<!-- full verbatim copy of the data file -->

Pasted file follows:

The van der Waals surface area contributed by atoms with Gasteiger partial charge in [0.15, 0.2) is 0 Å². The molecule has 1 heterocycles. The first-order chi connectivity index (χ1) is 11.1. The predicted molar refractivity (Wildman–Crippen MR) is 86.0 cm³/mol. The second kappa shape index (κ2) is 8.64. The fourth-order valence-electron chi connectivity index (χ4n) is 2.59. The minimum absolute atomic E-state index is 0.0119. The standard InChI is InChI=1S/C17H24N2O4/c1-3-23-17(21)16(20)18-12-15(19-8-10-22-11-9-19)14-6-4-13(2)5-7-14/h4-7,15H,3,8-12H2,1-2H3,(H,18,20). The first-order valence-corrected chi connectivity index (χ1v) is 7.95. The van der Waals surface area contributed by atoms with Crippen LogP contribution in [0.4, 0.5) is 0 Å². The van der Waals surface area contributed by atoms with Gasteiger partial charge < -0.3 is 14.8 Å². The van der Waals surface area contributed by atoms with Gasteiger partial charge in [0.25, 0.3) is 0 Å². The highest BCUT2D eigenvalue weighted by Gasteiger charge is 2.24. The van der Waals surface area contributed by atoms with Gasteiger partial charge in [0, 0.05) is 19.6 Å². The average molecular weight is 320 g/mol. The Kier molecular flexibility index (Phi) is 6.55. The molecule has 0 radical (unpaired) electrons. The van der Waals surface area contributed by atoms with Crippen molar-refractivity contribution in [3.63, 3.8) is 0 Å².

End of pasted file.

The van der Waals surface area contributed by atoms with Gasteiger partial charge in [0.15, 0.2) is 0 Å². The molecule has 1 heterocycles. The first-order chi connectivity index (χ1) is 11.1. The predicted molar refractivity (Wildman–Crippen MR) is 86.0 cm³/mol. The second kappa shape index (κ2) is 8.64. The fourth-order valence-electron chi connectivity index (χ4n) is 2.59. The minimum absolute atomic E-state index is 0.0119. The standard InChI is InChI=1S/C17H24N2O4/c1-3-23-17(21)16(20)18-12-15(19-8-10-22-11-9-19)14-6-4-13(2)5-7-14/h4-7,15H,3,8-12H2,1-2H3,(H,18,20). The first-order valence-corrected chi connectivity index (χ1v) is 7.95. The van der Waals surface area contributed by atoms with Crippen LogP contribution in [0.4, 0.5) is 0 Å². The van der Waals surface area contributed by atoms with Gasteiger partial charge < -0.3 is 14.8 Å². The van der Waals surface area contributed by atoms with Gasteiger partial charge in [0.25, 0.3) is 0 Å². The highest BCUT2D eigenvalue weighted by Gasteiger charge is 2.24. The van der Waals surface area contributed by atoms with Gasteiger partial charge in [0, 0.05) is 19.6 Å². The average molecular weight is 320 g/mol. The Kier molecular flexibility index (Phi) is 6.55. The molecule has 0 radical (unpaired) electrons. The van der Waals surface area contributed by atoms with Crippen molar-refractivity contribution in [3.63, 3.8) is 0 Å².